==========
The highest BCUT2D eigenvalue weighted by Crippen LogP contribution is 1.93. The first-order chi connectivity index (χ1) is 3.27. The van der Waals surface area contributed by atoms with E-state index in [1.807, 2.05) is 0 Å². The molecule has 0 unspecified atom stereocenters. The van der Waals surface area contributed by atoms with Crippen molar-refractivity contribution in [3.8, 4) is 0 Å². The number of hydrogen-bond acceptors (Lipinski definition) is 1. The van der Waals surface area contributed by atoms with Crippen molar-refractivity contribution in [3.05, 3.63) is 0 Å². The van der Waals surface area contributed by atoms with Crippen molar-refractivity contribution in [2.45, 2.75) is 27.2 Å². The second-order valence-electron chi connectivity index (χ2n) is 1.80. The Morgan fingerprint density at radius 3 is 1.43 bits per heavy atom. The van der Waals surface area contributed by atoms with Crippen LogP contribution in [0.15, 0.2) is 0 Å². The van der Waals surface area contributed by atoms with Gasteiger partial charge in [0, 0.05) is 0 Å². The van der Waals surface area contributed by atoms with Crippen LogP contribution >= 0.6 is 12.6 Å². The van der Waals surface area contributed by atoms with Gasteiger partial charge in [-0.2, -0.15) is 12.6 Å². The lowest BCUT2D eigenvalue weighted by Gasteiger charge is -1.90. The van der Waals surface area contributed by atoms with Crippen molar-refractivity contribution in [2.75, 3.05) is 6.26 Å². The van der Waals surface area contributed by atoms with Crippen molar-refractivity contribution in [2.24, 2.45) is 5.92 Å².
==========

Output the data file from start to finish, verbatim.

The highest BCUT2D eigenvalue weighted by Crippen LogP contribution is 1.93. The first-order chi connectivity index (χ1) is 3.27. The van der Waals surface area contributed by atoms with E-state index in [1.807, 2.05) is 0 Å². The molecule has 0 unspecified atom stereocenters. The van der Waals surface area contributed by atoms with Crippen molar-refractivity contribution in [3.8, 4) is 0 Å². The number of hydrogen-bond acceptors (Lipinski definition) is 1. The van der Waals surface area contributed by atoms with Crippen molar-refractivity contribution in [3.05, 3.63) is 0 Å². The van der Waals surface area contributed by atoms with Crippen molar-refractivity contribution in [2.45, 2.75) is 27.2 Å². The second-order valence-electron chi connectivity index (χ2n) is 1.80. The Morgan fingerprint density at radius 3 is 1.43 bits per heavy atom. The van der Waals surface area contributed by atoms with Crippen LogP contribution in [0.15, 0.2) is 0 Å². The van der Waals surface area contributed by atoms with Gasteiger partial charge in [0, 0.05) is 0 Å². The van der Waals surface area contributed by atoms with Crippen LogP contribution >= 0.6 is 12.6 Å². The van der Waals surface area contributed by atoms with Gasteiger partial charge in [-0.2, -0.15) is 12.6 Å². The lowest BCUT2D eigenvalue weighted by Gasteiger charge is -1.90. The van der Waals surface area contributed by atoms with Crippen molar-refractivity contribution in [2.75, 3.05) is 6.26 Å². The van der Waals surface area contributed by atoms with Crippen molar-refractivity contribution in [2.24, 2.45) is 5.92 Å².